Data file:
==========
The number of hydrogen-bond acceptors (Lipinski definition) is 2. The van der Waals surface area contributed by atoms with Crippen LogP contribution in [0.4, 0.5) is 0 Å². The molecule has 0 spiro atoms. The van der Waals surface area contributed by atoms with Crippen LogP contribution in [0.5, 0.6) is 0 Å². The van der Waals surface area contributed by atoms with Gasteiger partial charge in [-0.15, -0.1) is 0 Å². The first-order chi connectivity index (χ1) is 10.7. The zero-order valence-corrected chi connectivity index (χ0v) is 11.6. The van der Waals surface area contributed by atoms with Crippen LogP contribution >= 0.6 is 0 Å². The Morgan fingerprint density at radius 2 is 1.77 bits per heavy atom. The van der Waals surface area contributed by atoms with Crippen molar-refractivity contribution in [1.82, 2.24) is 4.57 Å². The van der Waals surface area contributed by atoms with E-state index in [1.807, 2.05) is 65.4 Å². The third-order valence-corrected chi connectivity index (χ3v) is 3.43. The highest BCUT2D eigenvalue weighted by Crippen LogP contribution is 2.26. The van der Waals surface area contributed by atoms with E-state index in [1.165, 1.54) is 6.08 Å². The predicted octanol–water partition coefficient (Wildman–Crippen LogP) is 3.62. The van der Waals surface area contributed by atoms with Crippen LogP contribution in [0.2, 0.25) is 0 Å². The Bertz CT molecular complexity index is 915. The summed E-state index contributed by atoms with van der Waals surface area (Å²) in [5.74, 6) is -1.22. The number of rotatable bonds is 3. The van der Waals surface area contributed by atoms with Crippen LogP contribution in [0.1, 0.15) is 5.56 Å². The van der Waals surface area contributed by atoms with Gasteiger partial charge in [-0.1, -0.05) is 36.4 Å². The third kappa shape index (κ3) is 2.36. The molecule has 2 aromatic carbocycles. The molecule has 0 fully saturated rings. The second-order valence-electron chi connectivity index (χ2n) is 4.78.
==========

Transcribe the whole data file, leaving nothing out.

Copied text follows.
The number of hydrogen-bond acceptors (Lipinski definition) is 2. The van der Waals surface area contributed by atoms with Crippen LogP contribution in [0.4, 0.5) is 0 Å². The molecule has 0 spiro atoms. The van der Waals surface area contributed by atoms with Crippen LogP contribution in [0.5, 0.6) is 0 Å². The van der Waals surface area contributed by atoms with Gasteiger partial charge in [-0.15, -0.1) is 0 Å². The first-order chi connectivity index (χ1) is 10.7. The zero-order valence-corrected chi connectivity index (χ0v) is 11.6. The van der Waals surface area contributed by atoms with Crippen LogP contribution >= 0.6 is 0 Å². The Morgan fingerprint density at radius 2 is 1.77 bits per heavy atom. The van der Waals surface area contributed by atoms with Crippen molar-refractivity contribution in [1.82, 2.24) is 4.57 Å². The van der Waals surface area contributed by atoms with E-state index in [1.807, 2.05) is 65.4 Å². The third-order valence-corrected chi connectivity index (χ3v) is 3.43. The highest BCUT2D eigenvalue weighted by Crippen LogP contribution is 2.26. The van der Waals surface area contributed by atoms with E-state index in [1.165, 1.54) is 6.08 Å². The predicted octanol–water partition coefficient (Wildman–Crippen LogP) is 3.62. The van der Waals surface area contributed by atoms with Crippen LogP contribution in [0.2, 0.25) is 0 Å². The Bertz CT molecular complexity index is 915. The summed E-state index contributed by atoms with van der Waals surface area (Å²) in [5.74, 6) is -1.22. The number of rotatable bonds is 3. The van der Waals surface area contributed by atoms with Crippen LogP contribution in [0.1, 0.15) is 5.56 Å². The van der Waals surface area contributed by atoms with Gasteiger partial charge in [-0.1, -0.05) is 36.4 Å². The third kappa shape index (κ3) is 2.36. The molecule has 2 aromatic carbocycles. The molecule has 0 fully saturated rings. The second-order valence-electron chi connectivity index (χ2n) is 4.78.